To avoid this problem you can do a little magic trick. Before you boot up the ESXi-hosts, remove them from both sites in the P4000 CMC. This will ensure an even spread of Gateway Connections between storage nodes on both sites, because even though the first booted ESXi-hosts connects to all volumes, SAN/iQ will balance Gateway Connections evenly across all storage nodes, regardless of their site affinity. Afterwards you can restore site affinity for the ESXi-hosts, but make sure to doublecheck the Gateway Connections first.

Site-affinity for Virtual Machines

So, we’ve now established that only a single storage node will handle I/O for a given volume. That means that all virtual machines’ I/O to that volume is handled by that storage node. If you’re running a Multi-Site SAN and a stretched vSphere HA/DRS cluster, you might run into trouble: an ESXi-host on site 1 can use a storage node on site 2 for virtual machine I/O. And that I/O gets replicated (via the Network RAID-10 synchronous replication in a Multi-Site SAN) back to a storage node in site 1. That means double the I/O is flowing over the intersite link, and potentially leading to high latency.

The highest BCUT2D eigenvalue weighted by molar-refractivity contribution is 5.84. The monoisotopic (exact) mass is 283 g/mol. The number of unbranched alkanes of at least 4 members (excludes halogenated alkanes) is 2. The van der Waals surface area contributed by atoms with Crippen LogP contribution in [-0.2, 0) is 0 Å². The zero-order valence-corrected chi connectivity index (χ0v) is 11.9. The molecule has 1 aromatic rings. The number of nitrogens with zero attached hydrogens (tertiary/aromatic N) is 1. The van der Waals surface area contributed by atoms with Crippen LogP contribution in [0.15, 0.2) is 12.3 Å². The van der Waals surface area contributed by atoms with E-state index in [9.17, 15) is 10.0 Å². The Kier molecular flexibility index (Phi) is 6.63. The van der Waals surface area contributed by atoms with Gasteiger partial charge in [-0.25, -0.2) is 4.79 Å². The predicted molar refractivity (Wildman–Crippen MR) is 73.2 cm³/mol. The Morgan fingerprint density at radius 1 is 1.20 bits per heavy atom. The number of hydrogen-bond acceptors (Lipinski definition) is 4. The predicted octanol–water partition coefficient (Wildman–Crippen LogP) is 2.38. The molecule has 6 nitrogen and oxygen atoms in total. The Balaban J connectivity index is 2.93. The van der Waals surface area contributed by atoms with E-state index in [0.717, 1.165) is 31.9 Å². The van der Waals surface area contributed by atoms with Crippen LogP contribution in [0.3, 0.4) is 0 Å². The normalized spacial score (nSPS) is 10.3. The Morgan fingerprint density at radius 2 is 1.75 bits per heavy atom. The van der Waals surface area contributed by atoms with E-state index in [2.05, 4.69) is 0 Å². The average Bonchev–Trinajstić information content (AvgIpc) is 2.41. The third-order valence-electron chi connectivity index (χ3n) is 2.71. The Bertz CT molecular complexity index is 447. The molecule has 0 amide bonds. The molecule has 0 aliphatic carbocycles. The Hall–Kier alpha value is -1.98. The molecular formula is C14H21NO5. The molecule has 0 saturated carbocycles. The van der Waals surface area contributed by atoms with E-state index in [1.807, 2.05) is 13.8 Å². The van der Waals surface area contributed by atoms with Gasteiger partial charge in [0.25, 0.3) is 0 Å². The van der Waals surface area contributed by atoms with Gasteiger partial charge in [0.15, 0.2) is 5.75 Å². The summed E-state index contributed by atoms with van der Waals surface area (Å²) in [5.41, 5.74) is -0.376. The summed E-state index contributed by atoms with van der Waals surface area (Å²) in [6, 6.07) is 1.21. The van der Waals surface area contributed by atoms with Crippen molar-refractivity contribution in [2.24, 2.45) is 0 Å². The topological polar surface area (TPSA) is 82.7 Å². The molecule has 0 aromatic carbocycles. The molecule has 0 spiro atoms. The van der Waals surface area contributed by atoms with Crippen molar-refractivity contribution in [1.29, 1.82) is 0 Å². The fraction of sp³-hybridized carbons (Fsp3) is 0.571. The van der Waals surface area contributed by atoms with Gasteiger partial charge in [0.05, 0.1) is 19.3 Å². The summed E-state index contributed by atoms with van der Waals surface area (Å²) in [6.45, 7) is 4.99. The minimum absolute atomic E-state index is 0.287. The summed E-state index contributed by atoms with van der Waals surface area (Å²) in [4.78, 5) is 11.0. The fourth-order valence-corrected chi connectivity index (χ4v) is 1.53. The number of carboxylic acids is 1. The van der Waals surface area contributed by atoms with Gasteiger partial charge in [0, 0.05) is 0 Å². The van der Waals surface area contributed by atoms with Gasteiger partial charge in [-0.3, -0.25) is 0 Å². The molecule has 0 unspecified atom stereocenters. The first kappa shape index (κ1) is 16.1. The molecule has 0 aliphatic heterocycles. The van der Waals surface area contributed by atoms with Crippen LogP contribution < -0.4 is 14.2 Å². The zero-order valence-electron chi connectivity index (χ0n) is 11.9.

The solution is rather simple and  just a tiny bit elegant:

DRS Groups and Rules

By grouping all the virtual machines in a single volume into a DRS Virtual Machine Group, grouping the ESXi-hosts on a site and creating a vm-to-host DRS ‘should’ rule, you can enforce virtual machines to run locally. There’s one big catch though: since we cannot control which storage node hosts the Gateway Connection for a volume, so we have to manually find out which storage node (and thus which site) is hosting the Gateway Connection for a volume. We cannot guarantee that this mapping of a group of virtual machines to a site will match real life. I’m sure @PowerCLIMan can create a script that runs as a scheduled task inside vCenter to correct for this, though.